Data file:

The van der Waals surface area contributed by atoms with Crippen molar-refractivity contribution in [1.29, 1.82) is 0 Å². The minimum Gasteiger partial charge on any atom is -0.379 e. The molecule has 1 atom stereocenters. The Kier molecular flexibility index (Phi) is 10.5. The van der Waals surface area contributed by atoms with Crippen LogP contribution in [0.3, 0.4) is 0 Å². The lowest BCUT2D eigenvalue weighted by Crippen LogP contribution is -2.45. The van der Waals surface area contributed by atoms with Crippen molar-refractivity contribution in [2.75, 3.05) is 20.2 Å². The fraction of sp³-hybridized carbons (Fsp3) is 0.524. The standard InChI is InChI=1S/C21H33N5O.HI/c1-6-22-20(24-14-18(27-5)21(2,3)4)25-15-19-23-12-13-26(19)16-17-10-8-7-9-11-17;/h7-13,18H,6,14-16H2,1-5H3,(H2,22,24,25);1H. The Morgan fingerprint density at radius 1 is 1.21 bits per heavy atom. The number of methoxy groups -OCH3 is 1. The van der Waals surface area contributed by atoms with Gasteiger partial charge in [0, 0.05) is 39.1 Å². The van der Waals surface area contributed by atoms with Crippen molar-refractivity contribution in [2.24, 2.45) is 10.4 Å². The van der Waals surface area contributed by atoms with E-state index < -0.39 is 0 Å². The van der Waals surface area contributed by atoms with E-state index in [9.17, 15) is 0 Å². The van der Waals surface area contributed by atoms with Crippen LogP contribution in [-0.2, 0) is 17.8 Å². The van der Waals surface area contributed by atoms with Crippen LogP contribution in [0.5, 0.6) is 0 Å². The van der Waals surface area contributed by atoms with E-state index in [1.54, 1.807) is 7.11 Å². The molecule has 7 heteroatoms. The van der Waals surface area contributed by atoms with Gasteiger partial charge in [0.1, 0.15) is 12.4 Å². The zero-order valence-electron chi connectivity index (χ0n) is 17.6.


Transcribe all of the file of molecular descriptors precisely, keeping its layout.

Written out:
The van der Waals surface area contributed by atoms with Crippen molar-refractivity contribution in [1.29, 1.82) is 0 Å². The minimum Gasteiger partial charge on any atom is -0.379 e. The molecule has 1 atom stereocenters. The Kier molecular flexibility index (Phi) is 10.5. The van der Waals surface area contributed by atoms with Crippen LogP contribution in [0.3, 0.4) is 0 Å². The lowest BCUT2D eigenvalue weighted by Crippen LogP contribution is -2.45. The van der Waals surface area contributed by atoms with Crippen molar-refractivity contribution in [2.75, 3.05) is 20.2 Å². The fraction of sp³-hybridized carbons (Fsp3) is 0.524. The standard InChI is InChI=1S/C21H33N5O.HI/c1-6-22-20(24-14-18(27-5)21(2,3)4)25-15-19-23-12-13-26(19)16-17-10-8-7-9-11-17;/h7-13,18H,6,14-16H2,1-5H3,(H2,22,24,25);1H. The Morgan fingerprint density at radius 1 is 1.21 bits per heavy atom. The number of methoxy groups -OCH3 is 1. The van der Waals surface area contributed by atoms with Gasteiger partial charge in [0, 0.05) is 39.1 Å². The van der Waals surface area contributed by atoms with Crippen molar-refractivity contribution in [2.24, 2.45) is 10.4 Å². The van der Waals surface area contributed by atoms with E-state index < -0.39 is 0 Å². The van der Waals surface area contributed by atoms with E-state index in [9.17, 15) is 0 Å². The van der Waals surface area contributed by atoms with Crippen LogP contribution in [-0.2, 0) is 17.8 Å². The van der Waals surface area contributed by atoms with Crippen LogP contribution in [0.5, 0.6) is 0 Å². The van der Waals surface area contributed by atoms with E-state index in [1.54, 1.807) is 7.11 Å². The molecule has 7 heteroatoms. The van der Waals surface area contributed by atoms with Gasteiger partial charge in [0.1, 0.15) is 12.4 Å². The zero-order valence-electron chi connectivity index (χ0n) is 17.6.